Christie’s CEO Steven P. Murphy announced today that his auction house had set a new record for half-year sales, moving approximately £2 billion, or roughly $3.2 billion, worth of art and other products from January to June this year, according to a report in Bloomberg.
Mr. Murphy, who recently told The Financial Times that he has the “coolest job in the world,” also denied the ongoing speculation that Christie’s French billionaire Francois Pinault is planning to sell the house, which he has owned since 1998.
The house’s chairman, Edward Dolman, recently left for the Qatar Museum Authority, and some experts believe the Middle Eastern nation may make a move for Christie’s.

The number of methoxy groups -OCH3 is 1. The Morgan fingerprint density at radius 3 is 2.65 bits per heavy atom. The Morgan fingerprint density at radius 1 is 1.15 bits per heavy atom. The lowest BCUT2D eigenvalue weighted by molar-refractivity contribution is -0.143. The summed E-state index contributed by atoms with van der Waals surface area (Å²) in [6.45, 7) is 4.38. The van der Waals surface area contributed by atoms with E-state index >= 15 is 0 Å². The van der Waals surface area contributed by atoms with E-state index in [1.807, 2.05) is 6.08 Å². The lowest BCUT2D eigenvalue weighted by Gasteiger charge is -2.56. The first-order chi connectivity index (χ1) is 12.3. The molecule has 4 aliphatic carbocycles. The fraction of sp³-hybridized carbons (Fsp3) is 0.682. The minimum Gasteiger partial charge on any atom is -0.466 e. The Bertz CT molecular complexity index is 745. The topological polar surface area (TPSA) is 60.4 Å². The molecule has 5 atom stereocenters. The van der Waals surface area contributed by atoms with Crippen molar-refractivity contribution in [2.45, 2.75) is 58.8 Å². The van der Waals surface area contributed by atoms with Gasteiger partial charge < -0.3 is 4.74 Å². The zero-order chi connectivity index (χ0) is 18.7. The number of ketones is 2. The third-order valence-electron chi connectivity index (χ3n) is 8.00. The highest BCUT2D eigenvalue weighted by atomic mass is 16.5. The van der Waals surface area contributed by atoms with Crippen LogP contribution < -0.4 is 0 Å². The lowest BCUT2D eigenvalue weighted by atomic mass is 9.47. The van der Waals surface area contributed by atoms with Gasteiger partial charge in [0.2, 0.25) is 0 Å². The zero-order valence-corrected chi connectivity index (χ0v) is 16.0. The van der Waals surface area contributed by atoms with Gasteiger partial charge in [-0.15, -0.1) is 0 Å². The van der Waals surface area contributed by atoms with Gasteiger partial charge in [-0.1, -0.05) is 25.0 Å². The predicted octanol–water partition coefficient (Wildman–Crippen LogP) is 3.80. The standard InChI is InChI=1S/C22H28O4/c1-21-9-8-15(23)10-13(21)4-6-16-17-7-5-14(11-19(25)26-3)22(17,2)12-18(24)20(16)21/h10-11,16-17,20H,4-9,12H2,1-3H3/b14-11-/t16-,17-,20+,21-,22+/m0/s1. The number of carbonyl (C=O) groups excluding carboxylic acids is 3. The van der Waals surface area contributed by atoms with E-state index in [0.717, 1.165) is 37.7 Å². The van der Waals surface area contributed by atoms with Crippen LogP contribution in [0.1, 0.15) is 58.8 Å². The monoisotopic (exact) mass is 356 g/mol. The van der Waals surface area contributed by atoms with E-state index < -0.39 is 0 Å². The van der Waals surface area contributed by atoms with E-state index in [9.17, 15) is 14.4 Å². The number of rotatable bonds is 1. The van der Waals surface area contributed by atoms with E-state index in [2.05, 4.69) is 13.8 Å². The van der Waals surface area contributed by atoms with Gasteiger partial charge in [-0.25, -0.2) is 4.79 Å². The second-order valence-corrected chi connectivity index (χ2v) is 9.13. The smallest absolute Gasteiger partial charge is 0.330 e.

Here’s a quick rundown of Christie’s report, which paints a picture of a newly revitalized art market:
- Contemporary art continued its recovery, accounting for £431.1 million in sales, a 40 percent improvement over the same period in 2010.
- Private sales climbed by 57 percent versus the same period last year, accounting for £286.7 million of the house’s six-month sales.
- Sales in the Americas fell by 13 percent. Bloomberg notes that the record $106.5 million Picasso sale in May 2010 made last year’s number difficult to match.
- Hong Kong sales skyrocketed by 48 percent, to £296 million. Asia is now the house’s third-largest sales market, after London and New York.
- British modern art sales shot up an astounding 257 percent.
Sotheby’s is on tap to report its figures in August.
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